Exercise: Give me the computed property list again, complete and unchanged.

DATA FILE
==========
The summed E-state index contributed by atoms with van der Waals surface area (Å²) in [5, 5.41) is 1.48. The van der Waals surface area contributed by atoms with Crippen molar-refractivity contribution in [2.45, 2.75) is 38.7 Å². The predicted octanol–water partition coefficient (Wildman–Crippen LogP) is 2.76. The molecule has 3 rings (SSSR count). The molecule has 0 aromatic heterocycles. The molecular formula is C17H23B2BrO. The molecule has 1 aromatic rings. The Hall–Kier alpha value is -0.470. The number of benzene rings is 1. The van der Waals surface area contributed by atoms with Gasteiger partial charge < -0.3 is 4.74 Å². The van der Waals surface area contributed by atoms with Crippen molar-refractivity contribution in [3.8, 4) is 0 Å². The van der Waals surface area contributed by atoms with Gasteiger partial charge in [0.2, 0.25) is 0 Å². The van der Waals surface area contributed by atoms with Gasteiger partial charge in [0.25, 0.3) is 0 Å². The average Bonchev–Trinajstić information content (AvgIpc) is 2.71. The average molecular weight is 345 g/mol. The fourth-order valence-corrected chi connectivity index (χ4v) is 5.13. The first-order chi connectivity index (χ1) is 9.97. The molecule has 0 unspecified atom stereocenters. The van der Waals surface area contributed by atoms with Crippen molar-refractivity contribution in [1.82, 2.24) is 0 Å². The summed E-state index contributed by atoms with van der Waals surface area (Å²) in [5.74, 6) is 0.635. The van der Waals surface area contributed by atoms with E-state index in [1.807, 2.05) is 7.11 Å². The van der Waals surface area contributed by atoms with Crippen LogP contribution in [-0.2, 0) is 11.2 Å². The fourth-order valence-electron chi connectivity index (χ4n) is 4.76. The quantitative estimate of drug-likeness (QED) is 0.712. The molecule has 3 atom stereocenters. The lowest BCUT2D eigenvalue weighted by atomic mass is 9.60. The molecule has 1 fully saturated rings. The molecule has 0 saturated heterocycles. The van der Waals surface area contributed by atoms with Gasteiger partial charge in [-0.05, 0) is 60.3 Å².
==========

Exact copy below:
The summed E-state index contributed by atoms with van der Waals surface area (Å²) in [5, 5.41) is 1.48. The van der Waals surface area contributed by atoms with Crippen molar-refractivity contribution in [2.45, 2.75) is 38.7 Å². The predicted octanol–water partition coefficient (Wildman–Crippen LogP) is 2.76. The molecule has 3 rings (SSSR count). The molecule has 0 aromatic heterocycles. The molecular formula is C17H23B2BrO. The molecule has 1 aromatic rings. The Hall–Kier alpha value is -0.470. The number of benzene rings is 1. The van der Waals surface area contributed by atoms with Gasteiger partial charge < -0.3 is 4.74 Å². The van der Waals surface area contributed by atoms with Crippen molar-refractivity contribution in [3.8, 4) is 0 Å². The van der Waals surface area contributed by atoms with Gasteiger partial charge in [0.2, 0.25) is 0 Å². The van der Waals surface area contributed by atoms with Gasteiger partial charge in [0.25, 0.3) is 0 Å². The average Bonchev–Trinajstić information content (AvgIpc) is 2.71. The average molecular weight is 345 g/mol. The fourth-order valence-corrected chi connectivity index (χ4v) is 5.13. The first-order chi connectivity index (χ1) is 9.97. The molecule has 0 unspecified atom stereocenters. The van der Waals surface area contributed by atoms with Crippen molar-refractivity contribution in [1.82, 2.24) is 0 Å². The summed E-state index contributed by atoms with van der Waals surface area (Å²) in [5.74, 6) is 0.635. The van der Waals surface area contributed by atoms with E-state index in [1.807, 2.05) is 7.11 Å². The van der Waals surface area contributed by atoms with Crippen LogP contribution in [-0.2, 0) is 11.2 Å². The fourth-order valence-electron chi connectivity index (χ4n) is 4.76. The quantitative estimate of drug-likeness (QED) is 0.712. The molecule has 3 atom stereocenters. The lowest BCUT2D eigenvalue weighted by atomic mass is 9.60. The molecule has 1 fully saturated rings. The molecule has 0 saturated heterocycles. The van der Waals surface area contributed by atoms with Gasteiger partial charge in [-0.05, 0) is 60.3 Å².